June 21, 2004
Changes at the ILR School's Employment and Disability Institute raise its profile on campus, and worldwide
ITHACA, N.Y. -- The Cornell University group that advocates for people with disabilities in the workplace has more staff, renovated headquarters and a new name -- the Employment and Disability Institute (EDI).
The institute's mission remains the same, however: to provide research, training materials, programs and technical assistance that make it easier for people with disabilities to be integrated in the workplace, schools and communities.
"EDI is a wonderful success story," said Edward Lawler, dean of Cornell's School of Industrial and Labor Relations, where the institute is based. "Since its beginnings in the 1960s, it has grown to become the premier program of its kind in the United States, with affiliations, support and praise from researchers and practitioners around the globe."
Susanne Bruyère, director of the institute -- formerly the Program on Employment and Disability -- said: "Our name change reflects our growth and the breadth of our efforts on inclusive workplaces, educational systems and communities. The new name better represents our expanded mission to meet emerging and future needs both nationally and globally." The program is still housed in the ILR Extension Building in the center of Cornell's campus.
With 41 grants, totaling close to $27 million over 13 years and an additional $5 million still under review, the institute has earned the right to spread its wings. Its reach is regional, national and international, and it has influenced policymakers and advocates for people with disabilities worldwide. Entirely self-supporting, it has grants and contracts with nine different state and federal organizations, among them the U.S. Departments of Education and of Labor and the Social Security Administration. It also is affiliated with such groups as the Global Applied Disability Research and Information Network on Employment and Training (GLADNET), which Bruyère chairs, and the American Association for Persons with Disabilities.
The institute's groundbreaking study of selected e-recruiting Web sites and their accessibility, or lack of it, to people with disabilities was considered by the U.S. Equal Economic Opportunity Commission in the framing of new guidance on Internet recruiting in line with employment disability nondiscrimination policies and practices, said Bruyère. She explained, "If you're blind and use a screen reader to navigate the Web, the Web pages must be designed using Web-accessibility guidelines so that what's visible can become audible." Many Web site designers aren't aware of that need and don't comply with Web-accessibility standards, she noted.
Additionally, in a new service EDI staff have helped select Fortune 500 companies make their Web-based recruiting and job application materials accessible to people with vision impairments.
EDI employs 25 people, 11 of them ILR School extension faculty. It has 15 affiliated adjunct faculty, plus links with such Cornell faculty as Richard Burkhauser, the S.G. Blanding Professor of Policy Analysis and Management, department chair of PAM and principal investigator on a long-term research project funded by the National Institute on Disability and Rehabilitation Research.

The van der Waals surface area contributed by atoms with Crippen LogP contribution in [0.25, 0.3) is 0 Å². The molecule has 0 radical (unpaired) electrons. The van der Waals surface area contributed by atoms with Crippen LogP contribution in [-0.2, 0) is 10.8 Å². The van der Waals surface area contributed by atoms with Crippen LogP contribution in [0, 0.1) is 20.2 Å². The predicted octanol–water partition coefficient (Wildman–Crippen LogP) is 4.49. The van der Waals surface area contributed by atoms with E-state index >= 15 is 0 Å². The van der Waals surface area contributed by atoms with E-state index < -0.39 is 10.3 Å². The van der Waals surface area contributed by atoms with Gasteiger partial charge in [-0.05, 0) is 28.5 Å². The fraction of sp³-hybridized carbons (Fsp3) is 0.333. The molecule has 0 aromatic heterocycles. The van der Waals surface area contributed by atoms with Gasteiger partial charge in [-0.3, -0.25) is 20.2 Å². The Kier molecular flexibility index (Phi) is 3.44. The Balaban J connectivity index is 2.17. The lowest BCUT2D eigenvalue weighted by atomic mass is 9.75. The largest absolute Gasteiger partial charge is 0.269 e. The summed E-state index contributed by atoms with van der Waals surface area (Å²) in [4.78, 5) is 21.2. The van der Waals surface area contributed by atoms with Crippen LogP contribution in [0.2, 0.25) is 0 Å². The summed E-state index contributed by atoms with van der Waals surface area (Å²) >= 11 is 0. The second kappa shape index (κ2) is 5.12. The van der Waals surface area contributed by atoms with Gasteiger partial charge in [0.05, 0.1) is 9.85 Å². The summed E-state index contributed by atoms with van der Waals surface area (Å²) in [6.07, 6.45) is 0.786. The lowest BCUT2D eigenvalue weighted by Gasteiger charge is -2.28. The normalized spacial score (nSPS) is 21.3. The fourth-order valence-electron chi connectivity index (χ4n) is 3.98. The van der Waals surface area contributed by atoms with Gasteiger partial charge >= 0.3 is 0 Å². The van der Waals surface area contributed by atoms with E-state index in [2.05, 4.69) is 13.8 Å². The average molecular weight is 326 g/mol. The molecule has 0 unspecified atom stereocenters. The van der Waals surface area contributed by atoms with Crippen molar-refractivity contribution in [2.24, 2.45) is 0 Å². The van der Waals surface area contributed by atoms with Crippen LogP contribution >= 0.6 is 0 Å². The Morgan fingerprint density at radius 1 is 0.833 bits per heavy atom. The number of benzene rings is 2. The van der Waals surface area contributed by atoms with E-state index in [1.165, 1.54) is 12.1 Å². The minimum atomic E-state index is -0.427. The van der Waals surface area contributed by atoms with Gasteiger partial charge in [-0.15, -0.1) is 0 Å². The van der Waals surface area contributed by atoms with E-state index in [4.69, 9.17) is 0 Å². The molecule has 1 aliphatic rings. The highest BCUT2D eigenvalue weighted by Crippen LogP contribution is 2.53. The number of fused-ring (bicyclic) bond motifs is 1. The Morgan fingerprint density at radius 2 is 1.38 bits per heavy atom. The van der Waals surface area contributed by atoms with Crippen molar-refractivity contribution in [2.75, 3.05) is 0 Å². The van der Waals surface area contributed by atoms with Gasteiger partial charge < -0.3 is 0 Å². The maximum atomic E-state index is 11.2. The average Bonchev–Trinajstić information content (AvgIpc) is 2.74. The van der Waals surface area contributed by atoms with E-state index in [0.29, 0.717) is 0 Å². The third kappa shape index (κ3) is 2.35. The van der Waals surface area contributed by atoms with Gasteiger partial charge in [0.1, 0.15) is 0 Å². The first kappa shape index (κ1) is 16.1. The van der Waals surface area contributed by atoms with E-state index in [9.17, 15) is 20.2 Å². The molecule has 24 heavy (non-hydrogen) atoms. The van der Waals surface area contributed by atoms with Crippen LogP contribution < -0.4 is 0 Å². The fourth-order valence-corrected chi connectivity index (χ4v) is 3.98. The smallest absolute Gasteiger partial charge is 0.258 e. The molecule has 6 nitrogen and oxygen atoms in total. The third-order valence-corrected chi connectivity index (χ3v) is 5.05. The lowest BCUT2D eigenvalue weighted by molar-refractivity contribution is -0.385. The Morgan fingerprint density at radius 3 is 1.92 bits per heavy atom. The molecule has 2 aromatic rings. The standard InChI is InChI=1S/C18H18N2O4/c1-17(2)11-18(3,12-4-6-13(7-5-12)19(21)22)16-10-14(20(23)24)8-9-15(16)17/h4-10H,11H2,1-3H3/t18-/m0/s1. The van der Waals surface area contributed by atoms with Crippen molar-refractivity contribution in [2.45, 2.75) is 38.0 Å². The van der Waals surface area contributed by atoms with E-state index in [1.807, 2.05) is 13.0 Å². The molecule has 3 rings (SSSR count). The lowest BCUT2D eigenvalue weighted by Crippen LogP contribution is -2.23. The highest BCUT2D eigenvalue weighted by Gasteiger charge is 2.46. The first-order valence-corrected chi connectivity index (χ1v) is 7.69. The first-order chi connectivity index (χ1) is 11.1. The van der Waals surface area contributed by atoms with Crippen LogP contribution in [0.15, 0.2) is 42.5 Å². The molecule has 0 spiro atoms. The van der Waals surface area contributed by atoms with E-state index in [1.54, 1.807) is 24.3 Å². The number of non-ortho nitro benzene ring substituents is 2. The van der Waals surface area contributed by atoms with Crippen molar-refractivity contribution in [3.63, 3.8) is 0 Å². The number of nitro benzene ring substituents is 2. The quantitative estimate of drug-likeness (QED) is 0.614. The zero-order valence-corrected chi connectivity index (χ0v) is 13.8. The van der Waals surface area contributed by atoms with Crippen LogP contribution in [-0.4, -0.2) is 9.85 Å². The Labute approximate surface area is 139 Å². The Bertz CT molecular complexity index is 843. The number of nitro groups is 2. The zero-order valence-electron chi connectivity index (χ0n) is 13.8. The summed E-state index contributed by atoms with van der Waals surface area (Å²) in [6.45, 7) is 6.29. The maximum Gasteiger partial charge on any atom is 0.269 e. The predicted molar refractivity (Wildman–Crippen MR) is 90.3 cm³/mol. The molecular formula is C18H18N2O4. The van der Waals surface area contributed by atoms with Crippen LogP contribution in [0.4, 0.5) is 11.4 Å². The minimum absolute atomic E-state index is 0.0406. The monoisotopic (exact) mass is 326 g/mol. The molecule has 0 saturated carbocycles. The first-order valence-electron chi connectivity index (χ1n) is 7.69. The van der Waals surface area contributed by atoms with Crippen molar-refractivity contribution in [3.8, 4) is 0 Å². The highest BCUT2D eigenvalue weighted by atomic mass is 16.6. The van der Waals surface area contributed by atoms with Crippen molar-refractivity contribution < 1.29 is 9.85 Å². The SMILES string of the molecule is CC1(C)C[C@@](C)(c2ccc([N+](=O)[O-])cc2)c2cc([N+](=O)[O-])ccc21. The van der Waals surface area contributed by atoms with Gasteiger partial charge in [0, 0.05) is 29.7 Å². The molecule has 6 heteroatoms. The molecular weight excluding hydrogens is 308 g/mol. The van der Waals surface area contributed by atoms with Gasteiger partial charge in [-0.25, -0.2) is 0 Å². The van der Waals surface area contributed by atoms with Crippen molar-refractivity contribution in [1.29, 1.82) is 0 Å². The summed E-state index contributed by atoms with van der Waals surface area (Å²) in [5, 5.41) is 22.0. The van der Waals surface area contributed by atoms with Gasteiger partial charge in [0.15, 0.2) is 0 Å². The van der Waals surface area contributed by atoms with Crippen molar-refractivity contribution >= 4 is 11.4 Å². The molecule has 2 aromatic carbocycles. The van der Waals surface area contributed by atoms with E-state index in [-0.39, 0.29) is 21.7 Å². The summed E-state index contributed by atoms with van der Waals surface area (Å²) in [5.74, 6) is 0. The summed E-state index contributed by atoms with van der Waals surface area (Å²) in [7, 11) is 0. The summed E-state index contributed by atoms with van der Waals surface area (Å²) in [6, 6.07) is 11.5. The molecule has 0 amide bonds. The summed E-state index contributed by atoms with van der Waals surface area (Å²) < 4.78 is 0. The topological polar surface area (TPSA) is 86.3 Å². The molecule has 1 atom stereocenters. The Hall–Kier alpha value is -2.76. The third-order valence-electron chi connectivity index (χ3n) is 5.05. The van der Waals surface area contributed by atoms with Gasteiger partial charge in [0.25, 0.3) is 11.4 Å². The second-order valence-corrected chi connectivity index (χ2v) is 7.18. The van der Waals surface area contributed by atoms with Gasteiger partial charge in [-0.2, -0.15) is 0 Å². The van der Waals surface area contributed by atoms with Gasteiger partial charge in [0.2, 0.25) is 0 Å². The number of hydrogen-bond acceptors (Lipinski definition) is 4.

"Over the last five years Susanne and her team, together with PAM and the Cornell Institute for Policy Research faculty in Washington, D.C., have produced cutting-edge research on the employment of working-age people with disabilities," said Burkhauser. "Their efforts have had a major impact on how statistics on the population with disabilities are used."
Who are the institute's typical clients? "We get numerous calls from the local, state and federal government asking for statistics on the employment rate of people with disabilities, the prevalence rate -- how many people with disabilities live in-state -- and their household income," said Bruyère. Using archived data sets on a broad range of relevant information, the institute's staff and researchers are able to shape the data to serve the needs of the organizations. Key research conducted by the institute also is available to inquirers, both public and private.
For example, when New York state wanted to compare the earnings of residents in general with residents with disabilities who had received vocational training in different regions, the institute was able to supply benchmarking data to the state's Office of Vocational and Educational Services for People with Disabilities.
Select EDI faculty have supported efforts to improve practices at more than 350 school districts across New York state so that more young people with disabilities make successful transitions from high school to employment, community living and college. Faculty also have worked to make sure programs and services that are part of workforce development systems across the state are accessible to individuals with disabilities.
In addition, EDI faculty are working to ensure that the special needs of New York state prison inmates with disabilities are included in rehabilitation, treatment and parole planning. Partners in that endeavor -- a five-year research demonstration -- are the state's Department of Corrections, Division of Parole and Developmental Disabilities Planning Council.
For information on Cornell's Employment and Disability Institute, call (607) 255-7727 (voice); (607) 255-2891 (TTY); send e-mail to firstname.lastname@example.org ; or visit this Web site, which is accessible to the visually impaired: http://www.edi.cornell.edu .
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